[Interview] A peacemaker and man of the people
Seoul Mayor Park Won-soon was hardly standard government official material. After passing the bar exam in 1980, he worked as a human rights lawyer and civic activist for more than two decades. Among his notable achievements, he founded Beautiful Foundation and The Hope Institute, thus marking a new era in the development of civic movements. He changed tack last year by running for the Oct. 26 by-election for Seoul Mayor and confounded skeptics by winning it. After seven months in office, Park told the JoongAng Sunday recently, “I don’t understand why people want to have this job. It’s really hard.” He then added that he feels a sense of accomplishment whenever he announces constructive policies.
Here are some excerpts from the interview.
Q. What is the main philosophy of the Seoul Metropolitan Government under your stewardship?
A. Everything revolves around the public. If a couple of policy makers were to just sit around a table randomly coming up with new policies, most of them would not be plausible, because they are not based on people’s real needs. But I think we’ve seen a positive change, in that sense. I now have about 500,000 followers on my Twitter account, and I can see how society works, what problems Seoul City has and who is in need of help just by sitting here.
What is the most difficult part of your job?
Controversial issues are always trying, because the main and opposition party hold different opinions on many issues, so I need to intervene and iron out conflicts. For example, new-town and redevelopment projects were initiated by former mayors, and now we have over 1,300 areas that have been designated as ‘new towns’ .?.?. I believe it will take at least 10 years to resolve problems related to this issue. [Unlike his predecessors, who championed the new-town projects, Park said earlier this year that almost half of them would need to be re-evaluated. Meanwhile, five protesters and a member of a police SWAT team died following a violent standoff on a construction site in Yongsan, central Seoul, in 2009. Protesters took over a five-story structure to show their opposition to plans to redevelop the local area by demanding higher compensation for their houses and stores.]
Seoul City has about 25 trillion won ($21.7 billion) of debts, but you’ve promised to lower this to 13 trillion won during your term. Is this really possible?
It’s certainly not going to be easy. I also pledged that I would increase the welfare budget by 30 percent and offer 80,000 rental houses. But this is like catching two rabbits that are running in opposite directions. So I decided to lead by example and cut my own costs by 20 percent. As such, the size of the mayor office’s is now smaller than before and I receive fewer official expenses from the city. A new, more fuel-efficient car has replaced my SUV. However, the lion’s share of the debt derives from SH Corp. The state-run construction firm’s debt is approaching 15 trillion won. If we sell many of its properties, the debt will drop - but this risks compromising the public interest. It’s a very complex issue that requires much time and consideration.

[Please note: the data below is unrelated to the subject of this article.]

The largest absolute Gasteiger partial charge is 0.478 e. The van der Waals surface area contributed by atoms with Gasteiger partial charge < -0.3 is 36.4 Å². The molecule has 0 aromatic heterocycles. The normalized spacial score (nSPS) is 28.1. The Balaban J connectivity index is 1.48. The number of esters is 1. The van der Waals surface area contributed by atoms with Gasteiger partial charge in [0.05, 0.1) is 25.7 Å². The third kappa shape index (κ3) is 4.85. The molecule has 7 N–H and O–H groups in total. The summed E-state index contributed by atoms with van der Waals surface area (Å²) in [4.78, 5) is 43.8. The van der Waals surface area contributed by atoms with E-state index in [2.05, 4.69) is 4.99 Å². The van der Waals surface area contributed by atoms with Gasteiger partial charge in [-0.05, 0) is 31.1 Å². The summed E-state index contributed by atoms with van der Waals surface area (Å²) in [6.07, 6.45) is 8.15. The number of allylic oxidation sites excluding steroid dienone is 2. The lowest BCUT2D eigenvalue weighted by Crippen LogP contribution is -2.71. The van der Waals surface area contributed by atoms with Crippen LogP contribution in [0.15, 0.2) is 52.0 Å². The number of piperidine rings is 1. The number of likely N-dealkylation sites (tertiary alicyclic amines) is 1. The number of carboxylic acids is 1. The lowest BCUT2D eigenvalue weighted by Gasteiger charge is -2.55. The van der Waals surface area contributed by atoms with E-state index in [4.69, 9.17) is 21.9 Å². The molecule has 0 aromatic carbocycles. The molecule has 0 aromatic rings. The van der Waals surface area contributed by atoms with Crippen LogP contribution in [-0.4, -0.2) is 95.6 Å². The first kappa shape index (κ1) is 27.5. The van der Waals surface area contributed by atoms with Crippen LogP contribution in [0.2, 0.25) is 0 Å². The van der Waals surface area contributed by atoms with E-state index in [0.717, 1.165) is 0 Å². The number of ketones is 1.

On Sunday, you stopped unionized workers from striking by issuing comments from your Twitter account. But Seoul City already shells out 1 trillion won [$8457 million] a year to support its public transportation system. Can it afford to raise wages anymore?
The last time we faced this problem, subway fares were increased to make ends meet. But the position of Seoul mayor is very political, so I have to find solutions that minimize the burden on citizens. I think there is still much room to raise the fare because it is still cheaper than that of other countries, but such a move requires the public’s consent.
What is your take on universal welfare programs, such as those offering free lunches and free daycare plans? Some people say Europe’s current financial crisis stems largely from its generous welfare programs. Do you agree?
Many OECD reports place Korea’s economy in the top 10, but this is not the case when talking about welfare systems, where Korea ranks as one of the worst.
If we could upgrade people’s quality of living it would move us up to the next level of economic growth. All these welfare programs might look like a waste of money, but they aren’t. For example, if we allocated an extra 800 billion won a year for education [for toddlers], there would be more state- and city -run daycare centers, and more women would be able to keep working. It would also create more job opportunities.
Speculation is rife that Ahn Cheol-soo, dean of Seoul National University’s Graduate School of Convergence Science and Technology, will run in December’s presidential election. As he strongly supported your campaign to become mayor, do you owe him a debt?
If he runs, I’ll definitely help him in any way that I can. But there are limits to what I can do, due to my position. If I do my best as Seoul mayor, and people agree that I’m doing my best, I think that would be most helpful for Ahn in itself.
Many people thought you would throw your hat in the ring for the last presidential election, but you focused on civic activism instead. Why?
It was what I wanted to do at that time, and I thought there were many others just as suited to politics as me. But I received numerous offers, and I suddenly thought that it would be a mistake to keep declining them, given the nature of the times.
Your tenure ends in June 2014. After it expires, how would you like to be remembered?
As a friend, or as someone who gave comfort to those he moved among.
By Lee Yang-soo [email@example.com]
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